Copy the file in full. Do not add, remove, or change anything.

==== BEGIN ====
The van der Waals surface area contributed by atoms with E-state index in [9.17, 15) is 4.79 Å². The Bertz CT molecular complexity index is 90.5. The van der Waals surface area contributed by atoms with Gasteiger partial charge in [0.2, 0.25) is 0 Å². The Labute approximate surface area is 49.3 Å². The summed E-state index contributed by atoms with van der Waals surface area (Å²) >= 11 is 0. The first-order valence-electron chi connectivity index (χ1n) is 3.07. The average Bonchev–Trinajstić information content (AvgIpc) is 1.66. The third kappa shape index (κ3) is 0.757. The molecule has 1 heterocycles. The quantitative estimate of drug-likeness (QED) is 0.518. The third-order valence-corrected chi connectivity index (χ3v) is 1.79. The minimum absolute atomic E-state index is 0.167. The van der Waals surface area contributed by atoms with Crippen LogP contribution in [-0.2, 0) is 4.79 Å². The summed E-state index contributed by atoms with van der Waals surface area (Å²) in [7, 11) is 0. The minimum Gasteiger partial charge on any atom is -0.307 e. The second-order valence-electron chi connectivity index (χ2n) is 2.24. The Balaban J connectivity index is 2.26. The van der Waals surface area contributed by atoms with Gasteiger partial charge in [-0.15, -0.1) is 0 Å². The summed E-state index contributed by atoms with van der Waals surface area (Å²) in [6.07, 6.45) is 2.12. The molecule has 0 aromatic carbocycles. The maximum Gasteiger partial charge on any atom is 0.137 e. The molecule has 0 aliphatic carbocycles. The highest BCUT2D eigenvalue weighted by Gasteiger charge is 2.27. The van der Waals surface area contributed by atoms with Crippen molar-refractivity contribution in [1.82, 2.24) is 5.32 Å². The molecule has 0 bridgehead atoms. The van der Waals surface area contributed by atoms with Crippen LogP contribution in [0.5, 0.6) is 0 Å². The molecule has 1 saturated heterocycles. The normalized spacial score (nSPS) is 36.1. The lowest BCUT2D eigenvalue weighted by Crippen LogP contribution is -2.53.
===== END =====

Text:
The van der Waals surface area contributed by atoms with E-state index in [9.17, 15) is 4.79 Å². The Bertz CT molecular complexity index is 90.5. The van der Waals surface area contributed by atoms with Gasteiger partial charge in [0.2, 0.25) is 0 Å². The Labute approximate surface area is 49.3 Å². The summed E-state index contributed by atoms with van der Waals surface area (Å²) >= 11 is 0. The first-order valence-electron chi connectivity index (χ1n) is 3.07. The average Bonchev–Trinajstić information content (AvgIpc) is 1.66. The third kappa shape index (κ3) is 0.757. The molecule has 1 heterocycles. The quantitative estimate of drug-likeness (QED) is 0.518. The third-order valence-corrected chi connectivity index (χ3v) is 1.79. The minimum absolute atomic E-state index is 0.167. The van der Waals surface area contributed by atoms with Crippen LogP contribution in [-0.2, 0) is 4.79 Å². The summed E-state index contributed by atoms with van der Waals surface area (Å²) in [7, 11) is 0. The minimum Gasteiger partial charge on any atom is -0.307 e. The second-order valence-electron chi connectivity index (χ2n) is 2.24. The Balaban J connectivity index is 2.26. The van der Waals surface area contributed by atoms with Gasteiger partial charge in [-0.15, -0.1) is 0 Å². The summed E-state index contributed by atoms with van der Waals surface area (Å²) in [6.07, 6.45) is 2.12. The molecule has 0 aromatic carbocycles. The maximum Gasteiger partial charge on any atom is 0.137 e. The molecule has 0 aliphatic carbocycles. The highest BCUT2D eigenvalue weighted by Gasteiger charge is 2.27. The van der Waals surface area contributed by atoms with Crippen molar-refractivity contribution in [1.82, 2.24) is 5.32 Å². The molecule has 0 bridgehead atoms. The van der Waals surface area contributed by atoms with Crippen LogP contribution in [0.5, 0.6) is 0 Å². The molecule has 1 saturated heterocycles. The normalized spacial score (nSPS) is 36.1. The lowest BCUT2D eigenvalue weighted by Crippen LogP contribution is -2.53.